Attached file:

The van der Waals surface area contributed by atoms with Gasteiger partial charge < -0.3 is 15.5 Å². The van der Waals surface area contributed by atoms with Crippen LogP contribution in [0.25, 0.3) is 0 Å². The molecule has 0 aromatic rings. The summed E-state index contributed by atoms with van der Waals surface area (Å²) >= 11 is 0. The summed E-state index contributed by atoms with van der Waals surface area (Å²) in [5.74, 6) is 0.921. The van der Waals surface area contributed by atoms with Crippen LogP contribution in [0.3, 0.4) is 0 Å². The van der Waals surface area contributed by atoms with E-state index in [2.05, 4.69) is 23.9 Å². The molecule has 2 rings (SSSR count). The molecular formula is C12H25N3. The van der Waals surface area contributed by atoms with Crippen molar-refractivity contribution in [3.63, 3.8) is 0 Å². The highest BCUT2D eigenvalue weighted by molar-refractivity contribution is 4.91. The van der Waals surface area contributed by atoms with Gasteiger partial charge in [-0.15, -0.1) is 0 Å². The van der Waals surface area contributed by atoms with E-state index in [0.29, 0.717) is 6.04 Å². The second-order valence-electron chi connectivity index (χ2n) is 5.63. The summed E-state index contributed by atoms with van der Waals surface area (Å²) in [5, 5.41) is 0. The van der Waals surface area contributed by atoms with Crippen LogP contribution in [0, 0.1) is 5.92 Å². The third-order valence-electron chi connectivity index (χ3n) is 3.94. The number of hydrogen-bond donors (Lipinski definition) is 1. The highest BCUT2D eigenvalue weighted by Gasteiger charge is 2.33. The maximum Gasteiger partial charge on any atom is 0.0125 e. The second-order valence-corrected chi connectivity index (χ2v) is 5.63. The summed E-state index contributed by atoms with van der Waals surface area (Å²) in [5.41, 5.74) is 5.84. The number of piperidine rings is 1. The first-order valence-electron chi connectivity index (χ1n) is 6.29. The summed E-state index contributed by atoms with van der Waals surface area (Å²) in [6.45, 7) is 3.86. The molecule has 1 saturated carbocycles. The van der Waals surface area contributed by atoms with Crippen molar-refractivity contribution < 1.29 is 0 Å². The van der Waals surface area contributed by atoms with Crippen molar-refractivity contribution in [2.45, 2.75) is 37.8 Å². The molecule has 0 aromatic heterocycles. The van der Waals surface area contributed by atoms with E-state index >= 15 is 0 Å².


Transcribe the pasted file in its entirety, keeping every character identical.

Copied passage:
The van der Waals surface area contributed by atoms with Gasteiger partial charge < -0.3 is 15.5 Å². The van der Waals surface area contributed by atoms with Crippen LogP contribution in [0.25, 0.3) is 0 Å². The molecule has 0 aromatic rings. The summed E-state index contributed by atoms with van der Waals surface area (Å²) >= 11 is 0. The summed E-state index contributed by atoms with van der Waals surface area (Å²) in [5.74, 6) is 0.921. The van der Waals surface area contributed by atoms with Crippen LogP contribution in [0.3, 0.4) is 0 Å². The van der Waals surface area contributed by atoms with E-state index in [2.05, 4.69) is 23.9 Å². The molecule has 2 rings (SSSR count). The molecular formula is C12H25N3. The van der Waals surface area contributed by atoms with Crippen molar-refractivity contribution in [3.63, 3.8) is 0 Å². The highest BCUT2D eigenvalue weighted by molar-refractivity contribution is 4.91. The van der Waals surface area contributed by atoms with Gasteiger partial charge in [-0.15, -0.1) is 0 Å². The van der Waals surface area contributed by atoms with E-state index in [0.29, 0.717) is 6.04 Å². The second-order valence-electron chi connectivity index (χ2n) is 5.63. The summed E-state index contributed by atoms with van der Waals surface area (Å²) in [5, 5.41) is 0. The van der Waals surface area contributed by atoms with Crippen LogP contribution in [0, 0.1) is 5.92 Å². The third-order valence-electron chi connectivity index (χ3n) is 3.94. The number of hydrogen-bond donors (Lipinski definition) is 1. The highest BCUT2D eigenvalue weighted by Gasteiger charge is 2.33. The maximum Gasteiger partial charge on any atom is 0.0125 e. The second-order valence-corrected chi connectivity index (χ2v) is 5.63. The summed E-state index contributed by atoms with van der Waals surface area (Å²) in [5.41, 5.74) is 5.84. The number of piperidine rings is 1. The first-order valence-electron chi connectivity index (χ1n) is 6.29. The summed E-state index contributed by atoms with van der Waals surface area (Å²) in [6.45, 7) is 3.86. The molecule has 1 saturated carbocycles. The van der Waals surface area contributed by atoms with Crippen molar-refractivity contribution < 1.29 is 0 Å². The van der Waals surface area contributed by atoms with Crippen molar-refractivity contribution in [2.45, 2.75) is 37.8 Å². The molecule has 0 aromatic heterocycles. The van der Waals surface area contributed by atoms with E-state index >= 15 is 0 Å².